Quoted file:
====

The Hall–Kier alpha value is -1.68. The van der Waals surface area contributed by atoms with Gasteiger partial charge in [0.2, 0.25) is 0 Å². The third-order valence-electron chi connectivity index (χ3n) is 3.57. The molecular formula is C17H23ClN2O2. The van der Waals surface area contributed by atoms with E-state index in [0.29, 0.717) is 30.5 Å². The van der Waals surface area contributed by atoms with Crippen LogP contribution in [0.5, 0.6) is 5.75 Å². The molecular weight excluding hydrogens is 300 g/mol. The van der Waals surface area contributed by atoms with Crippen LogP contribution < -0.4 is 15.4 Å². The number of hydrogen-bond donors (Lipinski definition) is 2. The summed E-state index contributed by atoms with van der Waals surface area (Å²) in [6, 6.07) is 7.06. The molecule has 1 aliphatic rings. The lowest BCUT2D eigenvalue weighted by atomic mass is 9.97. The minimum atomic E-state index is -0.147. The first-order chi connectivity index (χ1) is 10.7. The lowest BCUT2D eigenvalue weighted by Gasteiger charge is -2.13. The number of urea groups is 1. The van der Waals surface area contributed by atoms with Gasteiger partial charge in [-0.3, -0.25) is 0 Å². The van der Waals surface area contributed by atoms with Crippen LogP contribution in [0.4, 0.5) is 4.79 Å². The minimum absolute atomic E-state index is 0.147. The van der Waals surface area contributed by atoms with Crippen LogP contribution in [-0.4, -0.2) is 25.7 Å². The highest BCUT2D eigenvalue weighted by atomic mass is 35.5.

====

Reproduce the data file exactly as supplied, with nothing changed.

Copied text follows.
The Hall–Kier alpha value is -1.68. The van der Waals surface area contributed by atoms with Gasteiger partial charge in [0.2, 0.25) is 0 Å². The third-order valence-electron chi connectivity index (χ3n) is 3.57. The molecular formula is C17H23ClN2O2. The van der Waals surface area contributed by atoms with E-state index in [0.29, 0.717) is 30.5 Å². The van der Waals surface area contributed by atoms with Crippen LogP contribution in [0.5, 0.6) is 5.75 Å². The molecular weight excluding hydrogens is 300 g/mol. The van der Waals surface area contributed by atoms with Crippen LogP contribution < -0.4 is 15.4 Å². The number of hydrogen-bond donors (Lipinski definition) is 2. The summed E-state index contributed by atoms with van der Waals surface area (Å²) in [6, 6.07) is 7.06. The molecule has 1 aliphatic rings. The lowest BCUT2D eigenvalue weighted by atomic mass is 9.97. The minimum atomic E-state index is -0.147. The first-order chi connectivity index (χ1) is 10.7. The lowest BCUT2D eigenvalue weighted by Gasteiger charge is -2.13. The number of urea groups is 1. The van der Waals surface area contributed by atoms with Gasteiger partial charge in [-0.3, -0.25) is 0 Å². The van der Waals surface area contributed by atoms with Crippen LogP contribution in [0.4, 0.5) is 4.79 Å². The minimum absolute atomic E-state index is 0.147. The van der Waals surface area contributed by atoms with Crippen LogP contribution in [-0.4, -0.2) is 25.7 Å². The highest BCUT2D eigenvalue weighted by atomic mass is 35.5.